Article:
Library of Congress

Paul W. Mapp, ‘The Revolutionary War and Europe’s Great Powers,’ in Edward G. Gray and Jane Kamensky, eds., The Oxford Handbook of the American Revolution (Oxford: Oxford University Press, 2013).

Robert Middlekauff, The Glorious Cause (New York: Oxford University Press, 1982).

Ken Miller, Dangerous Guests: Enemy Captives and Revolutionary Communities During the War for Independence (Ithaca: Cornell University Press, 2014).

Robert G. Parkinson, The Common Cause: Creating Race and Nation in the American Revolution (Chapel Hill: University of North Carolina Press, 2016).

Roland Pietsch, The Real Jim Hawkins: Ships’ Boys in the Georgian Navy (Barnsley: Seaforth Publishing, 2010).

Paul J. Springer, America’s Captives: Treatment of POWs from the Revolutionary War to the War on Terror (Lawrence: University of Kansas Press, 2010).

Margaret Steven, “Palmer, John (1760–1833),” Australian Dictionary of Biography, National Centre of Biography, Australian National University, accessed online 17 August 2016.

Trove

NOTES

[1] Margaret Steven, “Palmer, John (1760–1833),” Australian Dictionary of Biography, National Centre of Biography, Australian National University, accessed online 17 August 2016; Roland Pietsch, The Real Jim Hawkins: Ships’ Boys in the Georgian Navy (Barnsley: Seaforth Publishing, 2010) pp.7-8.

[2] Roland Pietsch, The Real Jim Hawkins: Ships’ Boys in the Georgian Navy (Barnsley: Seaforth Publishing, 2010), pp.110-11.

[3] Mollie Gillen, The Founders of Australia: a biographical dictionary of the First Fleet, (Sydney: Library of Australian History, 1989), p.273.

[4] Robert Middlekauff, The Glorious Cause (New York: Oxford University Press, 1982), pp.333-36.

[5] David Syrett, The Royal Navy in American Waters, 1775—1783 (Brookfield: Scolar Press, 1989), pp.183-4. The French had formed an official alliance with the American states in 1778. The Spanish and Dutch Empires also allied with America; John Palmer was thus caught up not just in the fight for American Independence, but the ongoing conflict between European Empires for domination of the Atlantic World. See Paul W. Mapp, ‘The Revolutionary War and Europe’s Great Powers,’ in Edward G. Gray and Jane Kamensky, eds., The Oxford Handbook of the American Revolution (Oxford: Oxford University Press, 2013), pp.311-26.

[6] David Syrett, The Royal Navy in American Waters, 1775—1783 (Brookfield: Scolar Press, 1989), pp.192-94.

[7] Margaret Steven, “Palmer, John (1760–1833),” Australian Dictionary of Biography, National Centre of Biography, Australian National University, accessed online 17 August 2016

[8] David Syrett, The Royal Navy in American Waters, 1775—1783 (Brookfield: Scolar Press, 1989), pp.187-9.

[9] For more on Yorktown and its significance, see Robert Middlekauff, The Glorious Cause (New York: Oxford University Press, 1982), pp.559-81.

[10] Linda Colley, Captives: Britain, Empire and the World, 1600—1850 (London: Pimlico, 2003), pp.209-10.

[11] Linda Colley, Captives: Britain, Empire and the World, 1600—1850 (London: Pimlico, 2003), pp.216-27; Paul J. Springer, America’s Captives: Treatment of POWs from the Revolutionary War to the War on Terror (Lawrence: University of Kansas Press, 2010), pp.15-17; for an example of ill-will between Americans and British POWs, see Ken Miller, Dangerous Guests: Enemy Captives and Revolutionary Communities During the War for Independence (Ithaca: Cornell University Press, 2014), pp.72-95.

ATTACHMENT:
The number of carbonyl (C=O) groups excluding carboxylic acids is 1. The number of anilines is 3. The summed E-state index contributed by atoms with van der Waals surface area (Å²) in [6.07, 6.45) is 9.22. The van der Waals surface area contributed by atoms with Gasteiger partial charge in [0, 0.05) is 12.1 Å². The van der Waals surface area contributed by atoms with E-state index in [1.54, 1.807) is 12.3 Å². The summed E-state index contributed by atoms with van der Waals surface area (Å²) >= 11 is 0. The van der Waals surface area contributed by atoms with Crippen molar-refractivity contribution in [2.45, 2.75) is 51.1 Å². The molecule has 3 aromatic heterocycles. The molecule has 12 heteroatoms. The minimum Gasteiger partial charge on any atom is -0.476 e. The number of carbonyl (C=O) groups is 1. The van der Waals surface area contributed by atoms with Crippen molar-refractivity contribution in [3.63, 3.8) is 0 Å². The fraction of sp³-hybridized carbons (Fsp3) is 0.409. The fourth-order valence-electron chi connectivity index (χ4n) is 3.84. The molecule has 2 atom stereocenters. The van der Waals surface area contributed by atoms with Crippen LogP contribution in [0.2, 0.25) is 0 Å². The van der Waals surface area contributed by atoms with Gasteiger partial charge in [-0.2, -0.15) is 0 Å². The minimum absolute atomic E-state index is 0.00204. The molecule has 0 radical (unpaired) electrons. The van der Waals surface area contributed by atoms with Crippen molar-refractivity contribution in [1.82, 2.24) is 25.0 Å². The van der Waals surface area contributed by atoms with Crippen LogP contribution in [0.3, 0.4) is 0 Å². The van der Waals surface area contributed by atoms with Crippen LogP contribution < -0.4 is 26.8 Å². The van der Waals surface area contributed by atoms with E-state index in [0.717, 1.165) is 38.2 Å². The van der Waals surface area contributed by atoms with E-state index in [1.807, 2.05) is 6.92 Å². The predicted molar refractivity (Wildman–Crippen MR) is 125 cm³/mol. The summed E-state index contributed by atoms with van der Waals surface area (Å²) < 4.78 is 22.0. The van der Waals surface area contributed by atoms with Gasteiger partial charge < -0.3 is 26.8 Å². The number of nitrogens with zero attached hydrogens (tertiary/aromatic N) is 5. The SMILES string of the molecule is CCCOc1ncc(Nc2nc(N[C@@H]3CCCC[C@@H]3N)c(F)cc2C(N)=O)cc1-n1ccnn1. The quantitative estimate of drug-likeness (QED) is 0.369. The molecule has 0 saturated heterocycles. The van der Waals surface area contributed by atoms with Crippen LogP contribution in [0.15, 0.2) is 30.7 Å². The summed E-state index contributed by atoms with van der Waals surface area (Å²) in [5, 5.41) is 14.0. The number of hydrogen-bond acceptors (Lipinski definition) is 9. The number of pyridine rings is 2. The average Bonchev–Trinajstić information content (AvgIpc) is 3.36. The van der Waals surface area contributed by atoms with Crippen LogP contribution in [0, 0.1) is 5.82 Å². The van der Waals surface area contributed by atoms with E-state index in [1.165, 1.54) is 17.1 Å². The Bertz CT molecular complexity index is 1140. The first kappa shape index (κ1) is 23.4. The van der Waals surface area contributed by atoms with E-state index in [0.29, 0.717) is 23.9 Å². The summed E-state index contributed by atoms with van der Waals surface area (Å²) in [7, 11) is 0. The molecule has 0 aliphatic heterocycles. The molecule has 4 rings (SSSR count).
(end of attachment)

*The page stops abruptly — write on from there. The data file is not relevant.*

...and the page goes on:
[12] See for example, Ken Miller, Dangerous Guests: Enemy Captives and Revolutionary Communities During the War for Independence (Ithaca: Cornell University Press, 2014), pp.72-95.

[13] For an analysis of American leaders’ construction of narratives, see Robert G. Parkinson, The Common Cause: Creating Race and Nation in the American Revolution (Chapel Hill: University of North Carolina Press, 2016).

[14] Mollie Gillen, The Founders of Australia: a biographical dictionary of the First Fleet, (Sydney: Library of Australian History, 1989), p.273.

[15] For more on the fate of such families, see Maya Jasanoff, Liberty’s Exiles: The Loss of America and the Remaking of the British Empire (London: Harper Press, 2011).

[16] Mollie Gillen, The Founders of Australia: a biographical dictionary of the First Fleet, (Sydney: Library of Australian History, 1989), p.273.

[17] N.A.M. Roger, The Wooden World: An Anatomy of the Georgian Navy (Annapolis: Naval Institute Press, 1986), p.21.

[18] Mollie Gillen, The Founders of Australia: a biographical dictionary of the First Fleet, (Sydney: Library of Australian History, 1989), p.273; Margaret Steven, “Palmer, John (1760-1833),” Australian Dictionary of Biography, National Centre of Biography, Australian National University, published first in hardcopy 1967, accessed online 26 August 2016, accessed online 17 August 2016

[19] Parish Burial Registers, Textual records, St. John’s Anglican Church Parramatta, New South Wales, Australia.

[20] Mollie Gillen, The Founders of Australia: a biographical dictionary of the First Fleet, (Sydney: Library of Australian History, 1989), pp.xv-xxxvi.

[21] Linda Colley, Captives: Britain, Empire and the World, 1600—1850 (London: Pimlico, 2003), p.224. “Family Notices,” The Sydney Herald (NSW: 1831 – 1842), Monday 30 September 1833, p.4; “Family Notices,” The Sydney Gazette and New South Wales Advertiser (NSW: 1803 – 1842), Tuesday 1 October 1833, p.3;  “Family Notices,” The Sydney Monitor (NSW : 1828 – 1838), Wednesday 2 October 1833, p.3

© Copyright 2016 Ben Vine